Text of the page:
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16 July 2016 Posted by 


Strength lies in relationships

By Justin Dowd
Partner Watts McCray Lawyers

FAMILY businesses are truly the backbone of the Australian economy, accounting for 70% of all Australian businesses with an estimated wealth of $4.3 trillion.

The value that is given to the economy is therefore enormous, in employment, the provision of goods and services and in fostering family relationships.

Many readers will be engaged in family businesses. These can be set up as a sole trader, a couple in partnership or sharing a company structure, to engage children and/or siblings and for the benefit of multiple generations of the same family.  

The fact that family businesses are often founded on personal relationships is one of the strengths of those businesses. There is (at least at the start!)  inherent trust, understanding, flexibility and compatibility.

Family businesses are often home based, with the finance provided by the founder/s and this is clearly easier and can be more flexible when close family members are involved.

However there can be downsides in a family business. Communication between family members can be taken for granted, leading to misunderstandings; relationships can fail; other personal circumstances can occur.

Businesses are conscious of the need to have insurance against various risks. Consideration has to be given to the possibility of untimely death or debilitating injury of the principal operators of the business.

Most people understand this but what if parties separate or divorce? What happens to the business then? What happens to the assets, as well as the liabilities of the business in that circumstance?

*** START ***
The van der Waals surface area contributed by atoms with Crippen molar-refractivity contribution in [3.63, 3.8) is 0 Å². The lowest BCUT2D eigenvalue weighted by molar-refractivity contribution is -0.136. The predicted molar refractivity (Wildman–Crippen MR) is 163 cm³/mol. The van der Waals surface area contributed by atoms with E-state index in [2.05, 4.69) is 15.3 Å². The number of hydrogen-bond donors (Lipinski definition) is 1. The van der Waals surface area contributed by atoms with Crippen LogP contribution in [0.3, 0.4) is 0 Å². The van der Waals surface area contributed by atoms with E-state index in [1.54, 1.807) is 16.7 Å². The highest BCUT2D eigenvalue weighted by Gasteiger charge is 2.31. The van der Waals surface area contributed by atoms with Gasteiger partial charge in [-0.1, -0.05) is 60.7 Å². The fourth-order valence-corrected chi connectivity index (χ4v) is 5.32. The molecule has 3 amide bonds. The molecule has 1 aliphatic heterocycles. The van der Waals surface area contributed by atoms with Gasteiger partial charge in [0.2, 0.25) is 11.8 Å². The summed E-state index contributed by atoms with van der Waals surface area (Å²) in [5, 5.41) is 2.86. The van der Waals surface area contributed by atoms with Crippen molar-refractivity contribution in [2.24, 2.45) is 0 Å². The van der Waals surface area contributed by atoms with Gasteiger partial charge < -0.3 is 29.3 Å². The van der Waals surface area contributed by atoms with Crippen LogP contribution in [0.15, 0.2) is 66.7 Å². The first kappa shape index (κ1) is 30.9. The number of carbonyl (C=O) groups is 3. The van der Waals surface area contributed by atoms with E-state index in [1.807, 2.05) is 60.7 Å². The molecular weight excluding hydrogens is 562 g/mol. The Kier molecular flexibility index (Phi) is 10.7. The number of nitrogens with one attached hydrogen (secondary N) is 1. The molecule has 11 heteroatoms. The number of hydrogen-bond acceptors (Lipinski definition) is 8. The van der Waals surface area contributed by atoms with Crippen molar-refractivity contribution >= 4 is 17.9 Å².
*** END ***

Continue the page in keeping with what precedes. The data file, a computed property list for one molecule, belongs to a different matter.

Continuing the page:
If the business involves more than one generation, this can become even more difficult.

Protection of the business can be achieved by having a considered structure; the best solutions for which are generally for the parties to enter into either a Financial Agreement or Deed of Family Arrangement that covers these possibilities.

Other legal issues arise: loans and advances of money should always be properly documented to avoid uncertainty at a later point.

Wills should be checked to see that the business assets are left in the way that the owner really intends.

Care must be taken to enter into financial and other legal contracts in the right names at all times.

Guarantees should only be given where necessary and with all parties fully understanding their meaning and potential obligations.

Company records, including the company's constitution should be carefully kept.

Succession planning can become more difficult and very personal in a family business environment; arranging finances can also be problematic. 

These problems should be considered in advance and dealt with in a logical fashion.

Statistically, only a third of family businesses has a formal "Board" structure, only 12% have a "family constitution" and 20% have a succession plan.

These may never be needed, but if things go wrong, it will be too late then to try and attend to them!

Finally, hopefully having got past all these potential pitfalls, the successful business owner will want to retire, securing sufficient capital and income from the business to do so; and putting in place the best ownership structure for the next generation. 

This requires careful legal, accounting and financial planning for the benefit of everyone involved.









Publisher and editor, Michael Walls.
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Western Sydney Business Access (WSBA) covers the business and community issues of the Greater Western Sydney region of Australia. WSBA is the popular media source for connecting with the pulse of the region and tapping into it's vast opportunities and networks.